O. Chinnappa Reddy, J.
1. On the report of the Station House Officer, Manak Chowk, Ratlam, that there was a dispute between Mathuralal and Bhanwarlal concerning a house situated in Kambalpatti, Ghas Bazar, Ratlam, which was likely to cause a breach of the peace, the Sub Divisional Magistrate, Ratlam, passed a preliminary order under Section 145(1) of the CrPC 1973, on 1st March, 1978. On 2nd March, 1978, the learned Magistrate attached the subject of dispute under Section 145(1) Criminal Procedure Code considering the case to be one of emergency. Thereafter, when the learned Magistrate wanted to proceed with the enquiry under Section 145 Criminal Procedure Code, an objection was raised by Mathuralal that such an enquiry was incompetent once the subject of the dispute had been attached under Section 146 Criminal Procedure Code. The objection was overruled by the learned Magistrate. Successive Revisions taken before the Sessions Judge and the High Court having borne no fruit, Mathuralat has filed the present appeal by special leave of this Court. The High Court, we may mention here, thought that the matter was concluded against the appellant by the decision of this Court in Chandu Naik and Ors. v. Sitaram B. Naik and Anr. : 1978CriLJ356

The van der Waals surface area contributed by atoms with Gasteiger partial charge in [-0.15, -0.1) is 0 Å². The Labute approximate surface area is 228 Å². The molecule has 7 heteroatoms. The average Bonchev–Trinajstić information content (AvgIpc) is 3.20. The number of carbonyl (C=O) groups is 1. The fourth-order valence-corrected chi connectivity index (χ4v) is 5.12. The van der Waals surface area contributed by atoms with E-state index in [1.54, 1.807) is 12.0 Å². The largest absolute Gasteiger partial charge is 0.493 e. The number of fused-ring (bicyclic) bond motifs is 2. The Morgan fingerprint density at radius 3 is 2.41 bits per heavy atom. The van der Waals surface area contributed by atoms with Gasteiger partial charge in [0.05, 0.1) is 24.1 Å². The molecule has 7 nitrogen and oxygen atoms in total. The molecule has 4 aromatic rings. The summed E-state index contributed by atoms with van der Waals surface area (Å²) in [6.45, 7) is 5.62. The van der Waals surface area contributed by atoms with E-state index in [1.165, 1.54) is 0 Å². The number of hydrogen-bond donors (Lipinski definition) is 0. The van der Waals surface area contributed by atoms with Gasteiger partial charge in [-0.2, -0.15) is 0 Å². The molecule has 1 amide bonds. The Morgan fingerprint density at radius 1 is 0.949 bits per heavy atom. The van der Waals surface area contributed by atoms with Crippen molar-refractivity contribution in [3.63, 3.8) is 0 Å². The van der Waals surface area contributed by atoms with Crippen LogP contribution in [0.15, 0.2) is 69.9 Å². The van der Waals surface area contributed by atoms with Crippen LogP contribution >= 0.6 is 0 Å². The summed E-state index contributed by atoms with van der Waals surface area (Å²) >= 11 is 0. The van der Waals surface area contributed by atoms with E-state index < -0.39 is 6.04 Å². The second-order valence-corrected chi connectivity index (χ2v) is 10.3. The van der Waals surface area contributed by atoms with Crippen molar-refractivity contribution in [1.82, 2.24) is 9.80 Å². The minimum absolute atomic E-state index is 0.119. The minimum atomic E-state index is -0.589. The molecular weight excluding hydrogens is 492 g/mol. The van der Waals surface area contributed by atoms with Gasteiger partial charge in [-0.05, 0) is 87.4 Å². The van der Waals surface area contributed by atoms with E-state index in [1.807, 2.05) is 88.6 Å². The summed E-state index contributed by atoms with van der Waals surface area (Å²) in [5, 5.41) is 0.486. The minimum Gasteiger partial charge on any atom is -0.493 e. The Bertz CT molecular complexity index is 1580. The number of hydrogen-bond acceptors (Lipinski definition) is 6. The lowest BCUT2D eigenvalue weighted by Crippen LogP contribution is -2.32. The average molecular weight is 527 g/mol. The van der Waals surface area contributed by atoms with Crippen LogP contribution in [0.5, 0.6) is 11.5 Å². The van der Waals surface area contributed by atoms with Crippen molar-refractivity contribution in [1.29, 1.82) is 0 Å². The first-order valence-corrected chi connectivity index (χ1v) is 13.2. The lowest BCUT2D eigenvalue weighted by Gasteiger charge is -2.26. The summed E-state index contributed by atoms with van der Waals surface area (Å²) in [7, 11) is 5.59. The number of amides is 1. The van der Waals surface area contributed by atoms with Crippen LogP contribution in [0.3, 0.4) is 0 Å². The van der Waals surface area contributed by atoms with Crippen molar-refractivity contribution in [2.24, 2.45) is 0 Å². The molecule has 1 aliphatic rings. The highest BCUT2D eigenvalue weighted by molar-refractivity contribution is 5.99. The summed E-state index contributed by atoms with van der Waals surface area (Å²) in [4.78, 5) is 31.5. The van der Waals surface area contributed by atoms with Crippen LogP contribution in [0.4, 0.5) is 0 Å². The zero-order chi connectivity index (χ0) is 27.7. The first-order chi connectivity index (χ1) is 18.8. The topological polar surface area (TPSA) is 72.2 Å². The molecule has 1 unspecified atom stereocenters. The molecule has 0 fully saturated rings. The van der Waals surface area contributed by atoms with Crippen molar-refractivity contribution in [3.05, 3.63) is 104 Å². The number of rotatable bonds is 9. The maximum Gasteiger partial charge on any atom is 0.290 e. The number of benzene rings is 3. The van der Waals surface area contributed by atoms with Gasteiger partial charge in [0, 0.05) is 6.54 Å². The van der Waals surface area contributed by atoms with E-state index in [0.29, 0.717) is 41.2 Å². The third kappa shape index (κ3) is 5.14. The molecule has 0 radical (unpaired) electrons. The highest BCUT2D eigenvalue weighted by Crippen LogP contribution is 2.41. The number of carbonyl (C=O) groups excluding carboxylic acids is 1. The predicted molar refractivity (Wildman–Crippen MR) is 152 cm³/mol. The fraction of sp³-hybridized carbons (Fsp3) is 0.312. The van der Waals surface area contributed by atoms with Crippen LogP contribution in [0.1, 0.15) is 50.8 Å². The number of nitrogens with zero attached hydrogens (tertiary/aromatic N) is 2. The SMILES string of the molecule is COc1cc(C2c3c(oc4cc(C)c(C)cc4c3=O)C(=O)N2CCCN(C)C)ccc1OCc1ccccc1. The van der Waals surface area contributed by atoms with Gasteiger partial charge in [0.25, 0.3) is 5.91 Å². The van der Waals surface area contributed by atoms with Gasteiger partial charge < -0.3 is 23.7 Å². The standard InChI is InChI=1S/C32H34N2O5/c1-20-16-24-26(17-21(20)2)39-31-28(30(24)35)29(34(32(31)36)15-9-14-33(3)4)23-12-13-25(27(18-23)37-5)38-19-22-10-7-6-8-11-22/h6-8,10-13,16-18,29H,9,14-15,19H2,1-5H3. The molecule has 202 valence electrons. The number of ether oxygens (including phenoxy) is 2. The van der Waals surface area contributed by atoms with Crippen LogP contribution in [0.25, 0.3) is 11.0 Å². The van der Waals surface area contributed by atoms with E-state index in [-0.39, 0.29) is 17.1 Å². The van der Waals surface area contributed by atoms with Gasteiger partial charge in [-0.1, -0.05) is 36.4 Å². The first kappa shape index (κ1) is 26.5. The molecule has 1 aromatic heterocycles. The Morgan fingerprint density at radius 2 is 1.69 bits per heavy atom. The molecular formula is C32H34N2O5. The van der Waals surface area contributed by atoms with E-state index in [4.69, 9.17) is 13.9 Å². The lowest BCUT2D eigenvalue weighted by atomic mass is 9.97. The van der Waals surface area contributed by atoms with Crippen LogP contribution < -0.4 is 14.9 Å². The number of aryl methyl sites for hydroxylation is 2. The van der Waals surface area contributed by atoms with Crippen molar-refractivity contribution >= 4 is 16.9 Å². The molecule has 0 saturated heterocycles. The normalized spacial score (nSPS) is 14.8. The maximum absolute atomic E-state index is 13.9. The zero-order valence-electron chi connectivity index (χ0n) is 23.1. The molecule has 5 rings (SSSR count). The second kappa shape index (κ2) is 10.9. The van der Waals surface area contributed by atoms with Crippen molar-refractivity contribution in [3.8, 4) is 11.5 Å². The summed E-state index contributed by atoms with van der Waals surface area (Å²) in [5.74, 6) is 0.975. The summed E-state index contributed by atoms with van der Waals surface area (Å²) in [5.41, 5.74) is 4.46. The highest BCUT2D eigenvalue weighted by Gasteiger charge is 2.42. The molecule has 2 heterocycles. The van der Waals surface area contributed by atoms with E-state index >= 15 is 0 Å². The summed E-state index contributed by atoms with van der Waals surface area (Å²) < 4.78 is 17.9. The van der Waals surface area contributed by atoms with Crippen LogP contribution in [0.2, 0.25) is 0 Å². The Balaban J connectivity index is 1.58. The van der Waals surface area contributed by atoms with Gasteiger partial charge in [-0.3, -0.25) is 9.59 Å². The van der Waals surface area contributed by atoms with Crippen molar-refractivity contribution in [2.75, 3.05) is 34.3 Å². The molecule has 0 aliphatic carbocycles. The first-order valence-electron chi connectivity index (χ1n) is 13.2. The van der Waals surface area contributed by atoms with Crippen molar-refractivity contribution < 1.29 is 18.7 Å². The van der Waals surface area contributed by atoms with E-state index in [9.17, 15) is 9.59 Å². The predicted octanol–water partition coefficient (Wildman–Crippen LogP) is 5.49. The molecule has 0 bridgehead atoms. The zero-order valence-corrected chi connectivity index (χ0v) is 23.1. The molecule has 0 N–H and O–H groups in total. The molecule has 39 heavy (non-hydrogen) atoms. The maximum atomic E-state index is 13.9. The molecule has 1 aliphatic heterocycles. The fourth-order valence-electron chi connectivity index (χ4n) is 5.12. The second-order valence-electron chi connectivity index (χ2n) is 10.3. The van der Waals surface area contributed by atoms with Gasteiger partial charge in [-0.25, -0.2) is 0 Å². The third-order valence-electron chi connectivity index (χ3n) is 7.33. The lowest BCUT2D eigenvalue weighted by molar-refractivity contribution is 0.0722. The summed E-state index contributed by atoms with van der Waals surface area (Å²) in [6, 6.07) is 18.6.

2. Shri Mukherji, learned Counsel for the appellant urged that under Section 146 of the Criminal Procedure Code of 1973, an attachment of the subject of dispute could be effected in three situations : (i) if the Magistrate at any time after making the order under Section 145(1) considered the case to be one of emergency, or (ii) if he decided that none of the parties was then in such possession as was referred to in Section 145, or (iii) if he was unable to satisfy himself as to which of them was then in such possession of the subject of dispute. The attachment so effected, regardless of the situation consequent upon which it was effected, was to subsist until a competent Court determined the rights of the parties with regard to the person entitled to possession. This, he urged, clearly indicated that after an attachment was effected it was the Civil Court and not the Magistrate that was to have further jurisdiction in the matter. He contrasted the provisions of Section 146(1) of the present code with the provisions of Section 146(1) and the third proviso to Section 145(4) of the Criminal Procedure Code of 1898 as amended by Act 26 of 1955. He drew our attention to the circumstance that the third proviso to Section 145(4) of the old Code empowered the Magistrate, if he considered the case one of emergency, to attach the subject of dispute pending his decision under that Section, while Section 146(1) of the previous Code empowered the Magistrate to attach the subject of dispute if the Magistrate was of the opinion that none of the parties was then in possession or if the Magistrate was unable to decide as to which of them was in such possession and thereafter to refer to the Civil Court for decision the question whether any and which of the parties was in possession of the subject of dispute. Therefore, he said, under the previous Code, in the case of attachment because of emergency the Magistrate was himself competent to decide the question of possession and in the other two cases he was to refer the dispute to the Civil Court, whereas, under the present Code, in all the three situations the Magistrate was to leave the matter for adjudication by the Civil Court. Thus, the submission of Shri Mukherji was that while under the previous Code it was permissible to attach the subject of dispute pending enquiry by the Magistrate as contemplated by Section 145, such attachment pending decision by the Magistrate was not permissible under the provisions of the present Code. According to him so soon as the Magistrate effected an attachment he had nothing further to do except await the decision or the directions of the Civil Court.